Aida’s Story

What one woman’s life between two countries can teach us about the humanitarian crisis at the border

A 2010 Polaroid of the U.S.-Mexico Border in Douglas, Arizona (Flickr/sjrohde)
A 2010 Polaroid of the U.S.-Mexico Border in Douglas, Arizona (Flickr/sjrohde)

Aaron Bobrow-Strain is a politics professor at Whitman College with decades of history working on the U.S.-Mexico Border. His new book, The Death and Life of Aida Hernandez, mixes nonfiction and novel, ethnography and essay, to tell the tale of a single woman as she’s pulled back and forth across this imaginary line. Aida Hernandez—which is not her real name—was brought to the United States when she was in elementary school, ferried across the border from the Mexican town of Agua Prieta to its other half: Douglas, Arizona. She grew up there and had an American son, but she was deported—without him—and only made it back to Douglas  after enduring immigration court, for-profit detention, family separation, gendered violence, and a host of attendant traumas. Aida’s is not a Cinderella story, and she’s not a bootstrap immigrant fantasy. Bobrow-Strain joins us on the podcast to talk about how Aida’s life illuminates the everyday consequences of our immigration policy.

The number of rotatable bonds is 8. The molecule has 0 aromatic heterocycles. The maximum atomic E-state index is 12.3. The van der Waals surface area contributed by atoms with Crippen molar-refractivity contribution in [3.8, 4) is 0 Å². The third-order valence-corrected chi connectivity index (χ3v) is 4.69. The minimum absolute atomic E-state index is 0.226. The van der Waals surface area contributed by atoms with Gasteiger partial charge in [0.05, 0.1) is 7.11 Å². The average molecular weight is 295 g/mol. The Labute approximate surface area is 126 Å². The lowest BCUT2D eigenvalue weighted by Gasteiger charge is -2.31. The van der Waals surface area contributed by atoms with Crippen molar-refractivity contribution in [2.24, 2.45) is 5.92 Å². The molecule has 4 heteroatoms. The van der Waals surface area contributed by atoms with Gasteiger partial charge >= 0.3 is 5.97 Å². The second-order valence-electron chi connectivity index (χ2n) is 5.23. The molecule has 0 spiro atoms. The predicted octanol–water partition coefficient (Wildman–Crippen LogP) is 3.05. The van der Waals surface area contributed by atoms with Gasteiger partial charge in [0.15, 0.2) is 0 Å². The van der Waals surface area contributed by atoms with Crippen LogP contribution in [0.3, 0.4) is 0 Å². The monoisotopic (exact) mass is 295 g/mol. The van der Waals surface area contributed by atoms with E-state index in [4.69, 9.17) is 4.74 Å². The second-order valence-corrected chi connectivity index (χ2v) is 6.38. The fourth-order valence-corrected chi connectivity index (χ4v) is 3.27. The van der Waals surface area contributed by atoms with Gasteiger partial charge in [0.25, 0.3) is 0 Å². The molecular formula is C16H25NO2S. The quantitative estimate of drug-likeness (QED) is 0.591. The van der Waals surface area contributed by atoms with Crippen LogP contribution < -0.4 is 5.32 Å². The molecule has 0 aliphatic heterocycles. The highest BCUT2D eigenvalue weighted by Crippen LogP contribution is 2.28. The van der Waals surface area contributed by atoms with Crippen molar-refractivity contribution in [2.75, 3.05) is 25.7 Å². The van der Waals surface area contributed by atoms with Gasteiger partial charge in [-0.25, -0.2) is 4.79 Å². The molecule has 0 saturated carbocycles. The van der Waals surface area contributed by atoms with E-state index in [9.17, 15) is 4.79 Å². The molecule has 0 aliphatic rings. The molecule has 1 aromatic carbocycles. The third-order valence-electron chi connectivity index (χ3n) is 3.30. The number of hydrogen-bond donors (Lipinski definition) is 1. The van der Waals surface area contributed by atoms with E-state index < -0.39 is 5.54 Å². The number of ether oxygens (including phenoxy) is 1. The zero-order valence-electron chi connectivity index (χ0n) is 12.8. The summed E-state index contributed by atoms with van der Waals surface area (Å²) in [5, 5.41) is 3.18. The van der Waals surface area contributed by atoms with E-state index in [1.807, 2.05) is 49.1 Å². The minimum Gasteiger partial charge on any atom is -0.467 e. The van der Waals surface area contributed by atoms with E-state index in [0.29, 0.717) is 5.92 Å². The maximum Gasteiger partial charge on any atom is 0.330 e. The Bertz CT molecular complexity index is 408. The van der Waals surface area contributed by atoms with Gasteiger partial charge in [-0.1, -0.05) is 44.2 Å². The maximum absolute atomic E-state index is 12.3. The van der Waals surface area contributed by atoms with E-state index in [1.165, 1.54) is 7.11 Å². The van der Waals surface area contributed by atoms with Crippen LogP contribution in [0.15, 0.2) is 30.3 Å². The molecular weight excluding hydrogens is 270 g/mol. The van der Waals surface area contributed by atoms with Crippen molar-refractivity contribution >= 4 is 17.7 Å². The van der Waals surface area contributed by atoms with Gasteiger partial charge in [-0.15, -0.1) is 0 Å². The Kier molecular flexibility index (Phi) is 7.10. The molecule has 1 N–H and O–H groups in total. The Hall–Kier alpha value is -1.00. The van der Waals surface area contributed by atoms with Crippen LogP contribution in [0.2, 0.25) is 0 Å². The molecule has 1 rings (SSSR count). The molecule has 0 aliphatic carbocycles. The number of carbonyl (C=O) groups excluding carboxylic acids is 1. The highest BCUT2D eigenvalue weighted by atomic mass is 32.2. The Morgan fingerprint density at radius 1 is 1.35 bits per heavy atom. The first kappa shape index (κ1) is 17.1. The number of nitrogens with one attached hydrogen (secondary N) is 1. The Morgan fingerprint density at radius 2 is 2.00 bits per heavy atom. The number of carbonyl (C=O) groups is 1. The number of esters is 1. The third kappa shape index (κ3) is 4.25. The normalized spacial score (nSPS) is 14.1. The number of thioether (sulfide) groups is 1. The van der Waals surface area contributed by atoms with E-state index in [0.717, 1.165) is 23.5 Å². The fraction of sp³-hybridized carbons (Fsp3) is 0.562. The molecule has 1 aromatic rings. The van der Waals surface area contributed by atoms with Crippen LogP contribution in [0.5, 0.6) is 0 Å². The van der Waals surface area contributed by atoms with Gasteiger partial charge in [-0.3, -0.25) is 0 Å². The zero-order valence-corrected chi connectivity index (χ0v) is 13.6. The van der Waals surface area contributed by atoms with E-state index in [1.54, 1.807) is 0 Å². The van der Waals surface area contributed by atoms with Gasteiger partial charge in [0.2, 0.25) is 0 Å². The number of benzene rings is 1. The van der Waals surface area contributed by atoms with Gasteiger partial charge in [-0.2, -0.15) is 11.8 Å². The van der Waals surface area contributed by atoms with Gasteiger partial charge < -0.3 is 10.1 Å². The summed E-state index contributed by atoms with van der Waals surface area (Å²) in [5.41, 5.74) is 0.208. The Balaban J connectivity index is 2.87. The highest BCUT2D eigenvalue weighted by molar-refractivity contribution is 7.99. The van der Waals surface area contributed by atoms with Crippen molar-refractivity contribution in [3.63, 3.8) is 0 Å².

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Stephanie Bastek is the senior editor of the Scholar and the producer/host of the Smarty Pants podcast.


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